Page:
Fruit Or No Fruit?

I’ve heard differing opinions on wether or not diabetics should eat fruit or not. I love fruit and so far I’ve been staying away from it.

But which is it, fruit or no fruit?

Hi, Mandy, Welcome to tudiabetes. I see that you are recently diagnosed and have a pretty high A1C right now, so I’m guessing your priority is to get your sugar numbers down to a safer level. . It might make sense to check out this website because it will give you very good advice on how to go about figuring out how various foods affect your blood glucose (BG) levels. All carbohydrates will raise your level and fruit has carbohydrates. Some fruits are higher in carbs and I stay away from those completely. They include bananas, pineapple and mango. I eat some berries: strawberries, raspberries, blueberries, but I am taking insulin and I can eat them and still stay in a normal BG range. The key is to keep your BG under 140 at all times so you will need to test, test, test to find out what you can eat. Good luck. You will get some great advice on this site. I was diagnosed 6 months ago (with Type 1) and I have received so much help here.

Hi Mandy, I have Type 2 diabetes and I do eat fruit. Speak to a dietitian about this, they can help you factor fruit into your meal plan. And I cannot emphasise more the importance of testing! Testing 2 hours after consuming fruit gives you an idea of how much the carb content of the fruit spikes your blood sugar.

However, there are some that I totally abstain from or save for very, very special occasions. These fruits tend to spike me pretty high and so I tend to stay clear of them.

I do not eat watermelon, honeydew melon, rockmelon, mango, grape, banana, lychee, longan and dried fruits at all.

Once in a while I treat myself to a small slice of pineapple, a small plum or 1/2 of a small guava as these don’t really wreak havoc on me but may spike me a little bit higher than I like to be (but still well within a good range)

The fruits I usually eat are apples, grapefruit, golden kiwi (I hate the green ones), strawberries, nectarines(when I can get nice ones here) and nashi (Asian pear).

Something that I watch out for when I have fruit is the quantity. I fare best with strawberries, which are very low-carb but very expensive where I’m from. I can manage a small apple, one golden kiwi, and 1/3 or 1/2 of a grapefruit depending on how big it is. I also take into consideration the amount of carbs I’ve had before I eat fruit, especially after a meal. If I’m having fruit as a snack after I work out, I make sure I get some form of protein in with it so that my blood sugar will not spike too high. Sometimes when I want to have fruit for dessert, I skip starchy foods for dinner altogether and just have some chicken or fish or tofu, and lots of greens.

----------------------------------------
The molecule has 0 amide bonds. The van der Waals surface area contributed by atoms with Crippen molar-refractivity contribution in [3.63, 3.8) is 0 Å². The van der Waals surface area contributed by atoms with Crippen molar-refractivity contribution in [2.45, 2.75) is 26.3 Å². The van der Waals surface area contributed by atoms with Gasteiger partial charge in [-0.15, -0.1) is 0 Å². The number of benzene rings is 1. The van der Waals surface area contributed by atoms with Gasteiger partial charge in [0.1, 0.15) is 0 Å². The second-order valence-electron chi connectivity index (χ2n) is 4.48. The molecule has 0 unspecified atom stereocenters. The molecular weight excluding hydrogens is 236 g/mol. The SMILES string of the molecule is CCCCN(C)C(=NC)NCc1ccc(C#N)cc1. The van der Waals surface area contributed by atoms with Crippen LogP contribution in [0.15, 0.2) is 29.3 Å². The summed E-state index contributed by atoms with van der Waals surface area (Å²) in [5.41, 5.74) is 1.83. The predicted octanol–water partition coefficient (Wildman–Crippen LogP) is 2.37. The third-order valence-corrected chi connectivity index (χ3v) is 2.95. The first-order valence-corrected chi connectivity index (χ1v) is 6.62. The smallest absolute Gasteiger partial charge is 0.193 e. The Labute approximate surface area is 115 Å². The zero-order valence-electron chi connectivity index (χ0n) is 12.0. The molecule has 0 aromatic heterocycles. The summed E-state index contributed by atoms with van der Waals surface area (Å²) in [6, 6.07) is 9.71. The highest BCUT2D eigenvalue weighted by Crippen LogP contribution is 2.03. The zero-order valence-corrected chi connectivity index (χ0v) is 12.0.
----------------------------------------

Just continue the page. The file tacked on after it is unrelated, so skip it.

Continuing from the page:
Mandy some fruits are naturally sweeter than others. To my surprise years ago I found out that I run really high eating apples but when I took D at 10 they recommed eating fruit all the time. You can eat it just make sure at first you bring down that A1C level you don’t want your kidneys to go bad and high A1C’s can cause damage to your kidneys and other major organs. After you get that down eat your fruit (grapes will make it go up fast and high) after eating it and giving it time to hit your system and digest (about 2 hours) check it again to see what effect it had on your bs after doing that a few times you will know what you can eat in the fruit line and what you can’t.

I agree with Libby - pretty much NO FRUIT - they wil raise your BG. Fruit is full of fructose & it’s a sugar. I too avoid almost all carbs, and try to keep my sugars as normal as possible. I don’t even do the berries yet - heck, I don’t even eat tomatoes. Until have much more experience as a diabetic, I’d just rather not go there.

Ask your meter!

You have a post-meal blood sugar target, right?

If you can eat fruit and meet that target, it’s fine. If not, it isn’t.

My post meal targets right now are ideally 120 at 1 hour or less, worst case 140. Ideally under 100 at 2 hours, worst case 120. Those are targets that will give A1cs in the 5% range that correlate with the very lowest risk of complications and an acceptable risk of heart attack.

I can eat fruit, with insulin dosed to the number of carbs in the fruit. But not without insulin.


I love fruit, too, so I eat it. Some fruits will affect your BG more than others and you’ll discover which by trial and error.

The fresher the fruit, the better for your BG. The more ripe the fruit gets, the greater affect it has on your BG. I avoid things like fruit salad unless I’ve made it myself and chosen the ingredients because the fruit tends to be overripe. But even that is rare. For greater control I avoid mixing fruits together unless they’re the same ‘type’. (Melons with melons, berries with berries, for instance.) I also avoid large ‘gigantour’ varieties and limit myself to ‘medium’ size or about one cup per serving.

So, go eat some fruit. Then check your blood sugars.

Hi Many! Fruit had a natural sugar in them… So you can have an apple with meal but just rmember that 1 medium apple is 15 grams carbs… You have to count your carbs with you’re eating fruit… for example… ham and cheese sandwich and 1 orange is 45 grams of carbs… You can eat fruit but not a whole lot in a meal… Last night I made fruit salad but I only had 1/2 cup of it… I counted it as 15 grams of carbs… Talk to a Diabetic Dietidietican that has ADA approve…